Everybody loves good food, even folks who can’t say so for themselves quite yet. For the following 101, we reached out to parents on HOMEGROWN’s Facebook page and asked for their—or, really, their bundles of joys’—favorite homemade baby food recipes. Below are their collected responses, with some great tips from HOMEGROWN members added in.
INGREDIENT COMBOS THAT GET TWO (TINY) THUMBS UP
• Sarah says: “My LO loved steamed kale and carrots together.”
• Virginia says: “Banana and avocado was a favorite mix of my youngest. He loved pumpkin, too! I roasted all the veggies and some of the fruits and then just pureed them. No special anything needed. I never did a super smooth puree, either, and he got a lot of things we ate as well.”
PREPARATION TIPS FROM BUSY PARENTS
• Danielle says: “I give my LO some things we are eating. I also use an ice cube tray and do bananas and sweet potatoes alone, so when we eat something she can’t eat, we can still get her something in her size portion, too. Makes it very easy to grab a block of some puree and heat it up then feed. I do pop them out of the tray and put them into a freezer bag.”
• Christine goes the ice cube route, too, and adds: “When frozen, I pop the cubes out and place into labeled containers. It's easy to take out three to four cubes each evening for the following day and defrost in the fridge. It is ready to go by breakfast time. You may want to leave some foods in larger chunks for when the baby gets a bit older and is ready for texture and finger food.”
• Amy says: “I'd blanch things that needed it, like green beans. Then just freeze. This seemed to soften the veggies enough that all I had to do was squash them with a fork. The ice cube trays are a great idea, but I had trouble cleaning them up afterward. I used little plastic containers instead.”
• Kate says: “Each Sunday night, I would make a batch of different types of fresh and frozen vegetables and fruits by steaming them in the microwave in a glass container, blending them right in the container with an immersion blender, and then doling them out into ice cube trays to pop into the freezer. The next day, I would label a plastic freezer bag with the vegetable’s name and cook date, add the frozen food cubes, and I had fresh food ready to go for my little girl every night when I got home. And breakfast was even easier. All I had to do was peel half of a banana and mash it up with a fork!" Read her full blog post here.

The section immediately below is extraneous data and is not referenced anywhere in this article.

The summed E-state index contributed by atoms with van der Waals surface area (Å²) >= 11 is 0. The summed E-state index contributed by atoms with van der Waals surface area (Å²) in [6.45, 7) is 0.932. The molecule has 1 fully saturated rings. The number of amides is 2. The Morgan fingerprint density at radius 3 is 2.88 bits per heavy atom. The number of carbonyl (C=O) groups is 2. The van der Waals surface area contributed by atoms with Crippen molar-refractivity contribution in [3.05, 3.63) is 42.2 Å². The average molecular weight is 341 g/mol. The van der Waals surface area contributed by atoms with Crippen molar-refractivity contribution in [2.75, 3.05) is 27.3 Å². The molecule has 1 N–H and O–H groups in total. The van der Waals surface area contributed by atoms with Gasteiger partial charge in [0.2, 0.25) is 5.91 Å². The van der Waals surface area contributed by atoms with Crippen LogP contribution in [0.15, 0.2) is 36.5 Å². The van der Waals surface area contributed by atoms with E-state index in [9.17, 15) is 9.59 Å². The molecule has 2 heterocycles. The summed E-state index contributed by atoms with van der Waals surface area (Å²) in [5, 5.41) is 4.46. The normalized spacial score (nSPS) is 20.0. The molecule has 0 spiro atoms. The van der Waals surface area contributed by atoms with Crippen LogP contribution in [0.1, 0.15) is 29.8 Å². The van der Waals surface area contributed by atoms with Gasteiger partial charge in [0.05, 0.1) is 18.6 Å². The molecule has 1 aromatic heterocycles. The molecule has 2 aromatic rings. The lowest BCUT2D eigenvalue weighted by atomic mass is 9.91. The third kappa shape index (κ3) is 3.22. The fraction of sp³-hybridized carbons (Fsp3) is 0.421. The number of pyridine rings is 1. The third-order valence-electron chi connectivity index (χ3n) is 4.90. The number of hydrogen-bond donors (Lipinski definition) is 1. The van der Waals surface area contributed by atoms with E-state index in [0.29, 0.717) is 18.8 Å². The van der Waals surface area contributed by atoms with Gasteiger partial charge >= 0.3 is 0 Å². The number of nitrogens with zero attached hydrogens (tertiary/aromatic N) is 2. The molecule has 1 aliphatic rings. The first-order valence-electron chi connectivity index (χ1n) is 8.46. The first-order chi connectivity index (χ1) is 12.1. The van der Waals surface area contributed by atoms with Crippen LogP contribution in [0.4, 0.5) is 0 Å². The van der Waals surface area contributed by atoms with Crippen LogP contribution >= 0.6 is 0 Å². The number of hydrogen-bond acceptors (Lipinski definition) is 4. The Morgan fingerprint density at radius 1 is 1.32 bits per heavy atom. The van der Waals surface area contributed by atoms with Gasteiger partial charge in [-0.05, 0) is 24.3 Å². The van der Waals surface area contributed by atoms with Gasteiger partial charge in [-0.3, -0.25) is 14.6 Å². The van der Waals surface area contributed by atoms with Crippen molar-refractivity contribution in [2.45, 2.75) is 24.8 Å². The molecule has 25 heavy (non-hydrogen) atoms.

• Monica says: “With a toddler who begs me to play with her (even when I am playing with her), an infant who seems to need diaper changes every hour (what am I feeding him, anyway?), a house full of stuff to do (I need not mention all those little things that keep parents busy), etc., etc., etc., when am I taking the time to steam, boil, roast, mash, and puree? When I make everyone else's dinner. I'm going to be keeping my food processor on the counter, right next to the coffeemaker, so that if it's mango we're having for dessert tonight, it's mango the kid is getting for breakfast tomorrow. And as he gets older, he'll be able to add blended pasta, tomatoes, ground turkey, and the like, to his ever-growing palate.” Read her full blog post here.
THE I’M-ONLY-MAKING-ONE-DINNER CAMP
• Cheryl says: “I gave our baby what we were having, mashed with a fork.”
• Jeanne says: “Never premade meals. The meal was on the table. I used a baby food grinder to grind up whatever we were eating. I received the grinder as a baby shower gift, the most-used gift ever. Now, the grinder was a hand crank—nothing fancy 33 years ago. A friend tried to feed baby food to my daughter at 7 months, and she did not want anything to do with Gerber.”
MORE IDEAS FROM THE HOMEGROWN FLOCK
• Charlotte says: “When the kids were little chicks, I made their baby food at home, at first out of necessity, then by choice. My mom taught me how to can tomatoes and peaches, and she was the best bread baker you'd ever want to meet! I've taught all the kids to cook and fend for themselves, and one is going to culinary school in the fall.” Get to know Charlotte a little better.
• Want to can your own peaches? Matthew shows you how in his 101.
• Want to get your little ones in on the fun? Take your kids on a picking expedition, like the HOMEGROWN members below. (Thanks, Jon and Frank!) Learn more in the Agritourism 101 and locate farms near you using the Find Good Food page.
• For an even more hands-on project, the wonderfully named Lola Bloom, of DC's City Blossoms, walks you through what to plant with pint-sized farmers in her Edible Gardens for Kids 101.
• HOMEGROWN's own big sibling, Farm Aid, has put together a top-notch toolkit on transforming school cafeterias. Download the PDF and get started.
Got an ingredient combo to suggest? Post it below and keep the conversation rolling! You might also be interested in 101s on community building or seed starting, and you might consider joining the Earth Mamas and Papas: HOMEGROWN Parenting group. You can always find more things to plant, grow, cook, preserve, make, craft, and purée in the HOMEGROWN 101 library.
PHOTOS: [SHY BABY] CLARKMAXWELL/FLICKR CREATIVE COMMONS; [FOUR BABY FOODS] THE DABBLIST/FLICKR CREATIVE COMMONS; [ICE CUBE TRAY] SELBE B/FLICKR CREATIVE COMMONS; [GREEN FOOD] THE DABBLIST/FLICKR CREATIVE COMMONS; [GRINDER] ADAM HILLIKER/FLICKR CREATIVE COMMONS; [BLUEBERRY PICKING] JONATHAN SPEE; [APPLE PICKING] FRANK GIGLIO